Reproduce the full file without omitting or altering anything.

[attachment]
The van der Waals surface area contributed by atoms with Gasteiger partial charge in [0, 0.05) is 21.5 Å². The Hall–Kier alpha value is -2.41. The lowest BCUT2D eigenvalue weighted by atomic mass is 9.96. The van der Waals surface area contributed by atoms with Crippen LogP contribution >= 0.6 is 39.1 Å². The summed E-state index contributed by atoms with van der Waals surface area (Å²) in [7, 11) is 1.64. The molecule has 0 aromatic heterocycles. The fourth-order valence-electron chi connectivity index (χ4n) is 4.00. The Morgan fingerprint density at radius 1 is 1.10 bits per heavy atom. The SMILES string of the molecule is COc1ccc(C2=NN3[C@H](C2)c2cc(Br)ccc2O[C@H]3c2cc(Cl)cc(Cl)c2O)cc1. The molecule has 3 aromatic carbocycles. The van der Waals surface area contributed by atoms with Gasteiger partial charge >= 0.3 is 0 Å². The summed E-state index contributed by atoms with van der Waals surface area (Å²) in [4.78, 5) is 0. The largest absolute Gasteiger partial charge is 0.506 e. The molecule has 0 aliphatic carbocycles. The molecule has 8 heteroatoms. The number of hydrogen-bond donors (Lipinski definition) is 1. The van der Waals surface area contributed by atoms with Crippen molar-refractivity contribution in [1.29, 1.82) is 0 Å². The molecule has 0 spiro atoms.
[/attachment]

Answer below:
The van der Waals surface area contributed by atoms with Gasteiger partial charge in [0, 0.05) is 21.5 Å². The Hall–Kier alpha value is -2.41. The lowest BCUT2D eigenvalue weighted by atomic mass is 9.96. The van der Waals surface area contributed by atoms with Crippen LogP contribution >= 0.6 is 39.1 Å². The summed E-state index contributed by atoms with van der Waals surface area (Å²) in [7, 11) is 1.64. The molecule has 0 aromatic heterocycles. The fourth-order valence-electron chi connectivity index (χ4n) is 4.00. The Morgan fingerprint density at radius 1 is 1.10 bits per heavy atom. The SMILES string of the molecule is COc1ccc(C2=NN3[C@H](C2)c2cc(Br)ccc2O[C@H]3c2cc(Cl)cc(Cl)c2O)cc1. The molecule has 3 aromatic carbocycles. The van der Waals surface area contributed by atoms with Gasteiger partial charge >= 0.3 is 0 Å². The summed E-state index contributed by atoms with van der Waals surface area (Å²) in [4.78, 5) is 0. The largest absolute Gasteiger partial charge is 0.506 e. The molecule has 0 aliphatic carbocycles. The molecule has 8 heteroatoms. The number of hydrogen-bond donors (Lipinski definition) is 1. The van der Waals surface area contributed by atoms with Crippen molar-refractivity contribution in [1.29, 1.82) is 0 Å². The molecule has 0 spiro atoms.